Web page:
General Forums >> The Lobby >> Life changing events on the job

Rate

Life changing events on the job

216 Views
7 Replies Flag as inappropriate
Meangreen01_max50

2482 posts

back to top

Posted over 6 years ago

 

What's your story, what event changed your life or outlook on life? I'm talking about an event that transpired in the course of your duties. I posted this one before, but here's mine:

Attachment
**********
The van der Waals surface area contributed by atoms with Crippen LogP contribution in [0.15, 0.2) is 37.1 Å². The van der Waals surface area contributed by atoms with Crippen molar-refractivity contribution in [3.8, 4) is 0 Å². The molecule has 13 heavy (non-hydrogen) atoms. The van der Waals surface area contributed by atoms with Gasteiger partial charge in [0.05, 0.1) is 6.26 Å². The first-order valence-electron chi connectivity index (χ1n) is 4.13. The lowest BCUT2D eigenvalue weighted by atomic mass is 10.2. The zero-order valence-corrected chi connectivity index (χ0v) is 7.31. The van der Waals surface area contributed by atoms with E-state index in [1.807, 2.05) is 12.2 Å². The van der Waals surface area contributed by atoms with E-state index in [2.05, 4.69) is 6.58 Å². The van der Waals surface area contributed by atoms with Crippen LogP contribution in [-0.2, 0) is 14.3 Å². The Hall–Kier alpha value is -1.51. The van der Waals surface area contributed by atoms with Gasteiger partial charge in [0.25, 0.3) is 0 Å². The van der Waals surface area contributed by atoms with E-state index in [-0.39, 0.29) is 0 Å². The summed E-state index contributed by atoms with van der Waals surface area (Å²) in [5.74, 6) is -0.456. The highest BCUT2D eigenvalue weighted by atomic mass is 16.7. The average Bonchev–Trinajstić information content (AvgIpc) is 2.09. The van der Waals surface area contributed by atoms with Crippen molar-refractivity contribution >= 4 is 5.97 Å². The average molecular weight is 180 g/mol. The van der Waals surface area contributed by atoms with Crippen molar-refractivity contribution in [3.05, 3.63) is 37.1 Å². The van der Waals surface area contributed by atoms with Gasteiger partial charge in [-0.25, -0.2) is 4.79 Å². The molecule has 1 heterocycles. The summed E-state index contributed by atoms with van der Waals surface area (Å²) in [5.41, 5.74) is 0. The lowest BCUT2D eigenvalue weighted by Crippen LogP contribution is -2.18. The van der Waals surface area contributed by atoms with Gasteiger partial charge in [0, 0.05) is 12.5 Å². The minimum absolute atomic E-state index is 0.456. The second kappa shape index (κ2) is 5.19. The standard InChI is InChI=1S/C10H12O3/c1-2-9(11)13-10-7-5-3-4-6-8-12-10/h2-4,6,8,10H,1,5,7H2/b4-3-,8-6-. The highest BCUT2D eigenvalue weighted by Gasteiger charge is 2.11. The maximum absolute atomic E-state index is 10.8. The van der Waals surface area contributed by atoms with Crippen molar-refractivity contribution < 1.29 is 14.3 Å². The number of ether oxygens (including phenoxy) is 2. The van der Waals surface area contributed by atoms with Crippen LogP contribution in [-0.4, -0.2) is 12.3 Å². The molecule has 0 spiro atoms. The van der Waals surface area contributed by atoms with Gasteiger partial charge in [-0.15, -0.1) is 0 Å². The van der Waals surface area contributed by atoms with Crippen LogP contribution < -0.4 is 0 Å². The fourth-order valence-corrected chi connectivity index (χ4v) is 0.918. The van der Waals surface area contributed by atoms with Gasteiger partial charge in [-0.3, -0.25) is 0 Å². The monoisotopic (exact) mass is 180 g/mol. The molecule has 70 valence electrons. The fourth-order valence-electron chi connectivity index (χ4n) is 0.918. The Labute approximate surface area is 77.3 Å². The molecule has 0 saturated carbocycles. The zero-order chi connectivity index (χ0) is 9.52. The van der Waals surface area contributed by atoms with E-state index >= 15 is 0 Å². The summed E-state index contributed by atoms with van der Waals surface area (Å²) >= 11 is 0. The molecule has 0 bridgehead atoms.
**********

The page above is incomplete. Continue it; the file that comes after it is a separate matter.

I had been in the Border Patrol for just over two years and was assigned to one of the cr@p duties. I had to guard the Border Safety Initiative corral, the BSI for short, with a trainee agent (trainee signifies an agent who has not yet passed the post-academy tests) as my sidekick. The BSI was a 20’ x 20’ chain link fence with Constantine wire covering the top portions and sideless military tents for shade. It was a 12 hour pain-in-the-@$$. While on guard duty a BorSTAR (Border Patrol Search, Trauma, And Rescue) agent stopped by to see how we were doing. As she and I chatted about a vehicle stop we’d both been on the previous night, a lone Mexican male (illegal alien) of 18 years approached us from the northwest. He stated that his 16 year old sister was feeling dizzy and sick to her stomach. We who work in the desert immediately know the seriousness of such symptoms. Often times this means heat exhaustion, and shortly after that it can lead to heat stroke. The illegal alien stated that she was back the way he came from near a windmill and a white, concrete well. The BorSTAR agent and I began an immediate search based on these landmarks that were well known to us. We came to the spot where he had left her and the group of illegal aliens that he had been traveling with, but they had abandoned them both and taken the girl’s backpack. By the time we reached her she already had a very weak pulse. The BorSTAR agent took off her EMT rucksack and began to gather her IV solution and needle. By the time she had opened the bag and readied the IV the girl had passed beyond earthly help. Her brother stood watching and waiting for us to revive her, tears in his eyes and fear on his quivering lower lip. I shook my head at the BorSTAR agent and asked her to check the pulse in case I was incorrectly checking. Her face flashed with anger and denial as she proceeded to apply the IV solution. It did nothing, there was nothing for it could do at that point. She felt the pulse again and I heard a muffled sob. I looked up at the brother still waiting as he couldn’t understand the conversation in English that we’d just shared, nor do I believe he heard my partner’s distress. Then it happened. My throat tightened and my heartbeat became decidedly heavy. My vision slightly blurred and I clenched my jaw as I bit back all of my emotions. I had to do what a Border Patrol Agent so rarely has to…I had to tell this young man that his sister was dead. Somehow I had to convey that there was nothing anyone could do and he’d never see her alive again. Never to smile, never to laugh, never to cry and never to be held in a brother’s embrace. I simply said, “Lo siento amigo…” [I’m sorry friend…]. That boy of 18 years broke down in tears like I had not seen ….and I could almost feel his pain like it was my own. I knelt beside him as he crumpled to the desert floor and I placed my hand on his shoulder for what little comfort I could lend.